We are raised in a culture that fears death and hides it from us. Eg unwritten law that no one is to see a dead body unless he/she is a close relative. Nevertheless, we experience it all the time. We experience it in the form of disappointment, in the form of things not working out. We experience it in the form of things always being in a process of change. When the day ends, when the second ends, when we breathe out, that’s death in everyday life.

Pema Chondron is a Buddhist nun and author writes, “death in everyday life could also be defined as experiencing all the things that we don’t want. Our marriage isn’t working, our job isn’t coming together. Having a relationship with death in everyday life means that we begin to be able to wait, to relax with insecurity, with panic, with embarrassment, with things not working out.

She goes on “We’re always trying to deny that it’s a natural occurrence that things change, that the sand is slipping through our fingers. Time is passing. It’s as natural as the seasons changing and day turning into night. But getting old, getting sick, losing what was love- we don’t see those events as natural occurrences.

We want to ward off that sense of death, no matter what. The invitation always is to relax with the present moment, relaxing with death, not resisting the fact that things have no lasting substance that everything is changing all the time- that is the basis message.”

Zen master Shunryu Suzuki Roshi said” Life is like getting into a boat that’s just about to sail out to sea and Sink.” Sounds a bit depressing, but the reality is that the moment you take on birth, you also sign up for your death.

Pema maintains that the first step on the path is to be willing to give up hope that insecurity and pain can be exterminated, when we do we can have the courage to relax with the groundlessness of our situation. The need to have some reliable, comfortable ground under our feet.

In Tibet there is an interesting word ‘ye tang che’.The ‘ye’ part means ‘totally, completely’ and the rest of it means ‘exhausted’. Altogether, ‘ye tang che’ means totally tired out. We might say ‘totally fed up’. It describes an experience of complete hopelessness, of completely giving up hope. This is an important point. This is the beginning of the beginning. Without giving up hope- that there’s somewhere better to be, that there’s someone better to be- we will never relax with where we are or who we are.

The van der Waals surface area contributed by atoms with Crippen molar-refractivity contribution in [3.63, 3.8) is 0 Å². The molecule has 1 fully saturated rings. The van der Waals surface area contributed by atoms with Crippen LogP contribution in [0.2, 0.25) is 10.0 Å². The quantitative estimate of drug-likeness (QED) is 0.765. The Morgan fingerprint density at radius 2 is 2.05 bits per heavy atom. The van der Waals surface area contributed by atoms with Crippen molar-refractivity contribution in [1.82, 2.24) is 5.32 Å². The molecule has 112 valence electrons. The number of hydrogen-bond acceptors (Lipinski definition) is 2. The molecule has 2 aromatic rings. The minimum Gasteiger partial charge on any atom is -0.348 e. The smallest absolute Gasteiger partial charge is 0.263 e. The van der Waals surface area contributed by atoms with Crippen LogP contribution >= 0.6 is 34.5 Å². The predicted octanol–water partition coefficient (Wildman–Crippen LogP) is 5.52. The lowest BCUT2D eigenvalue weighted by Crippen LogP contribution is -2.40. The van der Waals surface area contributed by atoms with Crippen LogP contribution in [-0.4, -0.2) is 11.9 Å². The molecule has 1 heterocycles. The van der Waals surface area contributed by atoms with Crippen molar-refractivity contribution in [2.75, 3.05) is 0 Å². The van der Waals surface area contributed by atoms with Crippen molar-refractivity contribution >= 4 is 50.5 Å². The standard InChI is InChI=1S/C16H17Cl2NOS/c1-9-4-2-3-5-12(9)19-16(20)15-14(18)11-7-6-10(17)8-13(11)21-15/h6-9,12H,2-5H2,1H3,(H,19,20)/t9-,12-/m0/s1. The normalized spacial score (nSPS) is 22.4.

Pema goes on, ‘when we totally experience hopelessness, giving up all hope of alternatives to the present moment, we can have a joyful relationship with our lives, an honest, direct relationship, one that no longer ignores the reality of impermanence and death.’

Shunryu Suzuki Roshi writes” When something dies is the greatest teaching. Death of any form is an opportunity to surrender to the vast expanse of Beingness in which there is no beginning and no end.”

That vast expanse of Beingness in which there is no beginning or no end is the Great Silence I speak of when I have been inviting you to listen in stillness while I ring the Bell three times.

As we listen to the Bell we realise that form comes into existence and as it does it is already passing, fading back into the vast expanse of Beingness from which it emerged and we emerged. We enjoy the form, but we enjoy it more when we realise it is passing and we let it go.

Can I invite you to enjoy listening to the Bell three times and in the silence between the ringing to merge and let go into the vast expanse of Beingness in which there is no beginning and no end.